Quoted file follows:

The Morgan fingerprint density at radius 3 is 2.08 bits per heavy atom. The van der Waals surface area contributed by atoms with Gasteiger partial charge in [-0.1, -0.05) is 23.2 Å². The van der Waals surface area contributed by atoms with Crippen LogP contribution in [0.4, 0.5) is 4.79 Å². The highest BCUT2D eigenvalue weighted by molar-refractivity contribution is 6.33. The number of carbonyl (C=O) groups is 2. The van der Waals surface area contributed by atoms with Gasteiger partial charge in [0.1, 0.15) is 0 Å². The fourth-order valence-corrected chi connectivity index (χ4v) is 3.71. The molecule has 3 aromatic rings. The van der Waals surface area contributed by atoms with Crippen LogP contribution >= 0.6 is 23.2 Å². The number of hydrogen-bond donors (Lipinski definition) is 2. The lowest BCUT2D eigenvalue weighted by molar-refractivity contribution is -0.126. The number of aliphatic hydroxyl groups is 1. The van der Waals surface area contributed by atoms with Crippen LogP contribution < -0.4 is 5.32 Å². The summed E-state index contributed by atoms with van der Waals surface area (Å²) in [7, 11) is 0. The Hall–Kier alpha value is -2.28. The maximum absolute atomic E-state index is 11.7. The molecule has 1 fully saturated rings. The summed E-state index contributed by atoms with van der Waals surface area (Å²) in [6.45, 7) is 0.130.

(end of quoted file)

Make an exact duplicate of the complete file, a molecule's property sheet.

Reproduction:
The Morgan fingerprint density at radius 3 is 2.08 bits per heavy atom. The van der Waals surface area contributed by atoms with Gasteiger partial charge in [-0.1, -0.05) is 23.2 Å². The van der Waals surface area contributed by atoms with Crippen LogP contribution in [0.4, 0.5) is 4.79 Å². The highest BCUT2D eigenvalue weighted by molar-refractivity contribution is 6.33. The number of carbonyl (C=O) groups is 2. The van der Waals surface area contributed by atoms with Gasteiger partial charge in [0.1, 0.15) is 0 Å². The fourth-order valence-corrected chi connectivity index (χ4v) is 3.71. The molecule has 3 aromatic rings. The van der Waals surface area contributed by atoms with Crippen LogP contribution >= 0.6 is 23.2 Å². The number of hydrogen-bond donors (Lipinski definition) is 2. The lowest BCUT2D eigenvalue weighted by molar-refractivity contribution is -0.126. The number of aliphatic hydroxyl groups is 1. The van der Waals surface area contributed by atoms with Crippen LogP contribution < -0.4 is 5.32 Å². The summed E-state index contributed by atoms with van der Waals surface area (Å²) in [7, 11) is 0. The Hall–Kier alpha value is -2.28. The maximum absolute atomic E-state index is 11.7. The molecule has 1 fully saturated rings. The summed E-state index contributed by atoms with van der Waals surface area (Å²) in [6.45, 7) is 0.130.